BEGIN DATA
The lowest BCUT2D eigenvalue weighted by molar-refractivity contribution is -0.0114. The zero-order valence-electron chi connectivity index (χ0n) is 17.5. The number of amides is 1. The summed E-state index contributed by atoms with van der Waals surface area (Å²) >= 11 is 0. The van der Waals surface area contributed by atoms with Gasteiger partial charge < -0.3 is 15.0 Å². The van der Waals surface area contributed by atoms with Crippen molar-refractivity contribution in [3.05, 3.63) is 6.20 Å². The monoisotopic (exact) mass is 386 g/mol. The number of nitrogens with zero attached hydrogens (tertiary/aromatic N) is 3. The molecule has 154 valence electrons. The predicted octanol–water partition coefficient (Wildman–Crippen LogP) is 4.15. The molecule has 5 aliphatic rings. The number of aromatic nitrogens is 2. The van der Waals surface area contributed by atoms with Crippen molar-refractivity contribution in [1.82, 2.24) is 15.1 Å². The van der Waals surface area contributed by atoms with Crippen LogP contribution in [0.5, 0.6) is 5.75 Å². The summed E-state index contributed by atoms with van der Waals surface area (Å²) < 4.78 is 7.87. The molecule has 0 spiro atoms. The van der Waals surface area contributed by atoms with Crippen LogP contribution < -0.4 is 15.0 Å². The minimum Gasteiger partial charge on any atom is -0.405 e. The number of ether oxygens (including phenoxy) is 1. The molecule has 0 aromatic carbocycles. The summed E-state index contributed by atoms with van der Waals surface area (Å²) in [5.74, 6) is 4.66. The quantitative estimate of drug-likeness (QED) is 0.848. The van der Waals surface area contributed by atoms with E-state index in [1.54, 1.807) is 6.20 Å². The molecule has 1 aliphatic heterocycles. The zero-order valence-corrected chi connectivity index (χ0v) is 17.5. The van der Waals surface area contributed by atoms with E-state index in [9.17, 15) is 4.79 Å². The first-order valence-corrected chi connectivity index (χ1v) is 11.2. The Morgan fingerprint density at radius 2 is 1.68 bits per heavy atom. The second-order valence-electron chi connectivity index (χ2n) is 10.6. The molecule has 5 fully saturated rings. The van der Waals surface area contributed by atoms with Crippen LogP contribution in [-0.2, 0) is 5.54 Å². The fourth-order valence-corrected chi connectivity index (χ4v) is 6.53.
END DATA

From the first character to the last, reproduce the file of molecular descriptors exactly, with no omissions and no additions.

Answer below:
The lowest BCUT2D eigenvalue weighted by molar-refractivity contribution is -0.0114. The zero-order valence-electron chi connectivity index (χ0n) is 17.5. The number of amides is 1. The summed E-state index contributed by atoms with van der Waals surface area (Å²) >= 11 is 0. The van der Waals surface area contributed by atoms with Gasteiger partial charge < -0.3 is 15.0 Å². The van der Waals surface area contributed by atoms with Crippen molar-refractivity contribution in [3.05, 3.63) is 6.20 Å². The monoisotopic (exact) mass is 386 g/mol. The number of nitrogens with zero attached hydrogens (tertiary/aromatic N) is 3. The molecule has 154 valence electrons. The predicted octanol–water partition coefficient (Wildman–Crippen LogP) is 4.15. The molecule has 5 aliphatic rings. The number of aromatic nitrogens is 2. The van der Waals surface area contributed by atoms with Crippen molar-refractivity contribution in [1.82, 2.24) is 15.1 Å². The van der Waals surface area contributed by atoms with Crippen LogP contribution in [0.5, 0.6) is 5.75 Å². The summed E-state index contributed by atoms with van der Waals surface area (Å²) < 4.78 is 7.87. The molecule has 0 spiro atoms. The van der Waals surface area contributed by atoms with Crippen LogP contribution < -0.4 is 15.0 Å². The minimum Gasteiger partial charge on any atom is -0.405 e. The number of ether oxygens (including phenoxy) is 1. The molecule has 0 aromatic carbocycles. The summed E-state index contributed by atoms with van der Waals surface area (Å²) in [5.74, 6) is 4.66. The quantitative estimate of drug-likeness (QED) is 0.848. The van der Waals surface area contributed by atoms with E-state index in [1.54, 1.807) is 6.20 Å². The molecule has 1 aliphatic heterocycles. The zero-order valence-corrected chi connectivity index (χ0v) is 17.5. The van der Waals surface area contributed by atoms with E-state index in [9.17, 15) is 4.79 Å². The first-order valence-corrected chi connectivity index (χ1v) is 11.2. The Morgan fingerprint density at radius 2 is 1.68 bits per heavy atom. The second-order valence-electron chi connectivity index (χ2n) is 10.6. The molecule has 5 fully saturated rings. The van der Waals surface area contributed by atoms with Crippen LogP contribution in [-0.2, 0) is 5.54 Å². The fourth-order valence-corrected chi connectivity index (χ4v) is 6.53.